understanding psalms 12

Psalms 12 is a psalm written by David. The major theme seems to be his observations on the current state of the land and his hope in a future protection by God of God’s people. It is a short psalm, but echoes a major theme of the entire book of Psalms: that God would soon come to judge the wicked and establish protection of the righteous.

Psa 12:1 To the Chief Musician. On An Eight-Stringed Harp. A Psalm of David. Help, LORD, for the godly man ceases! For the faithful disappear from among the sons of men.

The first verse is a call for help. With many of David’s cries for help, he uses emotional language. David paints a picture of God’s faithful people being slaughtered by the wicked. The idea is that so many are dying that they are “disappearing” from the general population.

The emotional language seems deliberate and purposed. This is part of David’s many attempts to convince God to heed his pleas for help. Scattered throughout David’s writings are many arguments addressed to God to convince God to listen to David’s prayers. Later, David praises God for subsequently hearing David’s prayers. It can be assumed that God did eventually fulfill this psalm in David’s life.

Psa 12:2 They speak idly everyone with his neighbor; With flattering lips and a double heart they speak.

The general population, on the other hand, is filled with backstabbing people. The people speak with reassuring words, but plot against the listener at the same time. David felt his fair share of betrayals at the hand of Saul, so he knows due to firsthand experience. A double-crossing might have inspired this particular psalm.

Psa 12:3 May the LORD cut off all flattering lips, And the tongue that speaks proud things,

David calls for destruction on the backstabbers. David wants God to kill them.

Psa 12:4 Who have said, “With our tongue we will prevail; Our lips are our own; Who is lord over us?”

David points to their general claims that God does not have power over them. David shows that there was a general rejection of God’s relevance for daily life (those were the theological attitudes of the day). The people were claiming that they would be able to survive on their own ability alone, and God was an irrelevant factor in their lives. David writes this not only to expose the people as Godless, but to help stir God to wrath. David is challenging God to make mockery of the people’s claims.

Psa 12:5 “For the oppression of the poor, for the sighing of the needy, Now I will arise,” says the LORD; “I will set him in the safety for which he yearns.”

David then quotes God. The poor and needy are equated with God’s faithful per verse 1. This seems to be another theme in Psalms. The poor and oppressed are equated with God’s people while the rich are equated with God’s enemies. God will rise up and God will protect His people. The safety of the poor is equated to the death of the proud backstabbers.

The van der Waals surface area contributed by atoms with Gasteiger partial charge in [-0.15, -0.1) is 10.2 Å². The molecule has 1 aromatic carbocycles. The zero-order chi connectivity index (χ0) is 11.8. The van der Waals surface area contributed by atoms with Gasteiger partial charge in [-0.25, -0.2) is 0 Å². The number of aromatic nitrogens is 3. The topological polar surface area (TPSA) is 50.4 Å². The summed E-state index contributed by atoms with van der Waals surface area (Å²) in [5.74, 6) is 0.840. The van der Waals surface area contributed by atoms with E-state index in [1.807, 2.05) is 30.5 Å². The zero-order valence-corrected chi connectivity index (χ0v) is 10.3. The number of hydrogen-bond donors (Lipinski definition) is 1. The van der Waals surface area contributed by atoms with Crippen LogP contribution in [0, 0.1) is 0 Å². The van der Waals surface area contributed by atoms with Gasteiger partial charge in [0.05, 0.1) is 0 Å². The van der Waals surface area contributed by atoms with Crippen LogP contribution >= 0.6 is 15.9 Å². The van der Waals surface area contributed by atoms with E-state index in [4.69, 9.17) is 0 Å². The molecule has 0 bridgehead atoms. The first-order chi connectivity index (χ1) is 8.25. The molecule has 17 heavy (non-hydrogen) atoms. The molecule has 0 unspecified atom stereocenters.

Psa 12:6 The words of the LORD are pure words, Like silver tried in a furnace of earth, Purified seven times.
Psa 12:7 You shall keep them, O LORD, You shall preserve them from this generation forever.

This verse ensure that God’s people will live in a continuous state of protection. When God rises up to kill the wicked, the idea was then that God would not just withdraw his protection. Instead, God’s protection would be long lasting.

Some try to use these verses as a claim that God would give human kind a Bible that would never be compromised by human error. This is a claim that does great disservice to the text. The text is not about some sort of written work, but about God’s actions. If it were about God giving the Bible, it would not make sense in context:

V1: The Godly men are being killed by the wicked.
V2: The wicked are backstabbers.
V3-4: They claim God has no power, but God will kill them.
V5: God will save the Godly (who are being killed per verse 1)
V6: God will surely do it.
V7: God will give us a Bible.
V8: Wicked currently surround the righteous and will in any society that allows vileness.

The “Bible being preserved” theory does not fit. The context shows the meaning to be limited to God’s words (by extension, God’s deeds) about saving the righteous. The words are quoted, no extrapolation is necessary. The very next verse is about what would happen if God’s deeds are not preserved:

Psa 12:8 The wicked prowl on every side, When vileness is exalted among the sons of men.

The last verse is a warning, and argument, and a depiction of the current state. The wicked surround David and the other righteous. The wicked will abound when people reject God. And God should continue God’s protection indefinitely to ensure wickedness just not resurface after it is initially destroyed. David is asking that God continue His protection into the future such that the current state does not reoccur.

About christopher fisher

The blog is meant for educational/entertainment purposes. All material can be used and reproduced in any length for any purpose as long as I am cited as the source.
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